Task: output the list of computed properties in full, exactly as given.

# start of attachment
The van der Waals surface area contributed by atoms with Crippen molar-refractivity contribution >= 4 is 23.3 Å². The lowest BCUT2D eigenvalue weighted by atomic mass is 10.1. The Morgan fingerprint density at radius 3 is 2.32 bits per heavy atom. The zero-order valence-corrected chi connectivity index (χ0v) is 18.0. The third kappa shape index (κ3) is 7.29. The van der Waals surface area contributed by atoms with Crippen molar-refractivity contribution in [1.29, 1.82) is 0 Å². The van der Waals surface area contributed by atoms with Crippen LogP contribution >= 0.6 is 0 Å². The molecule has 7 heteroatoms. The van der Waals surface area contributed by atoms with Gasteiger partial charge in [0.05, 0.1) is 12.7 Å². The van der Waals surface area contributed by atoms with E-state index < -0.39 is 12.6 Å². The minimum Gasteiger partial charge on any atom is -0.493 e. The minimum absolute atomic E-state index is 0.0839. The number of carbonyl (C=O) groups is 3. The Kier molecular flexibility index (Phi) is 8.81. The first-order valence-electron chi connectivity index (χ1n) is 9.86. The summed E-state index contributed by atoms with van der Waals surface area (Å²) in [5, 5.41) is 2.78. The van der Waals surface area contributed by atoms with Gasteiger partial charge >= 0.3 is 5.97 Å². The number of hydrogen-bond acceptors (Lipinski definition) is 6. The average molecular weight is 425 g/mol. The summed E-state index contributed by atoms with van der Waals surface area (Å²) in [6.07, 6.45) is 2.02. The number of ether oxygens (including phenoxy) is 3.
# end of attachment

The van der Waals surface area contributed by atoms with Crippen molar-refractivity contribution >= 4 is 23.3 Å². The lowest BCUT2D eigenvalue weighted by atomic mass is 10.1. The Morgan fingerprint density at radius 3 is 2.32 bits per heavy atom. The zero-order valence-corrected chi connectivity index (χ0v) is 18.0. The third kappa shape index (κ3) is 7.29. The van der Waals surface area contributed by atoms with Crippen molar-refractivity contribution in [1.29, 1.82) is 0 Å². The van der Waals surface area contributed by atoms with Crippen LogP contribution >= 0.6 is 0 Å². The molecule has 7 heteroatoms. The van der Waals surface area contributed by atoms with Gasteiger partial charge in [0.05, 0.1) is 12.7 Å². The van der Waals surface area contributed by atoms with E-state index < -0.39 is 12.6 Å². The minimum Gasteiger partial charge on any atom is -0.493 e. The minimum absolute atomic E-state index is 0.0839. The number of carbonyl (C=O) groups is 3. The Kier molecular flexibility index (Phi) is 8.81. The first-order valence-electron chi connectivity index (χ1n) is 9.86. The summed E-state index contributed by atoms with van der Waals surface area (Å²) in [5, 5.41) is 2.78. The van der Waals surface area contributed by atoms with Gasteiger partial charge >= 0.3 is 5.97 Å². The number of hydrogen-bond acceptors (Lipinski definition) is 6. The average molecular weight is 425 g/mol. The summed E-state index contributed by atoms with van der Waals surface area (Å²) in [6.07, 6.45) is 2.02. The number of ether oxygens (including phenoxy) is 3.